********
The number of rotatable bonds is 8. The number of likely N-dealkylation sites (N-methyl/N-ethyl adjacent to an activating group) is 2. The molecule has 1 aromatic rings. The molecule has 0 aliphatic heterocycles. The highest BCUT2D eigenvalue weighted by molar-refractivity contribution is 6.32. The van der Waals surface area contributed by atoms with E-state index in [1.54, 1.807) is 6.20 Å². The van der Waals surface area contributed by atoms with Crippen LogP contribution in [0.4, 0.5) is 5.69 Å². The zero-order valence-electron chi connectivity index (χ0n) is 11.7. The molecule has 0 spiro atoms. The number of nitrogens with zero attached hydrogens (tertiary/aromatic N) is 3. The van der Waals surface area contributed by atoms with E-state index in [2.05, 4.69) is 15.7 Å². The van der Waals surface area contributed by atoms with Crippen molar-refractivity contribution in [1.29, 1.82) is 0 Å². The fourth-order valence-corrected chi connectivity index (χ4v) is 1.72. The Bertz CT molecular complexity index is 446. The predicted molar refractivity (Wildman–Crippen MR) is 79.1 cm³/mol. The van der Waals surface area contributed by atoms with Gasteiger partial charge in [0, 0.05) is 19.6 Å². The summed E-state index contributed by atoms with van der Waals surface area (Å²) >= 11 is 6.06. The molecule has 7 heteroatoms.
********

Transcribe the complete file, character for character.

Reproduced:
The number of rotatable bonds is 8. The number of likely N-dealkylation sites (N-methyl/N-ethyl adjacent to an activating group) is 2. The molecule has 1 aromatic rings. The molecule has 0 aliphatic heterocycles. The highest BCUT2D eigenvalue weighted by molar-refractivity contribution is 6.32. The van der Waals surface area contributed by atoms with E-state index in [1.54, 1.807) is 6.20 Å². The van der Waals surface area contributed by atoms with Crippen LogP contribution in [0.4, 0.5) is 5.69 Å². The zero-order valence-electron chi connectivity index (χ0n) is 11.7. The molecule has 0 spiro atoms. The number of nitrogens with zero attached hydrogens (tertiary/aromatic N) is 3. The van der Waals surface area contributed by atoms with E-state index in [2.05, 4.69) is 15.7 Å². The van der Waals surface area contributed by atoms with Crippen molar-refractivity contribution in [1.29, 1.82) is 0 Å². The fourth-order valence-corrected chi connectivity index (χ4v) is 1.72. The Bertz CT molecular complexity index is 446. The predicted molar refractivity (Wildman–Crippen MR) is 79.1 cm³/mol. The van der Waals surface area contributed by atoms with Gasteiger partial charge in [0, 0.05) is 19.6 Å². The summed E-state index contributed by atoms with van der Waals surface area (Å²) >= 11 is 6.06. The molecule has 7 heteroatoms.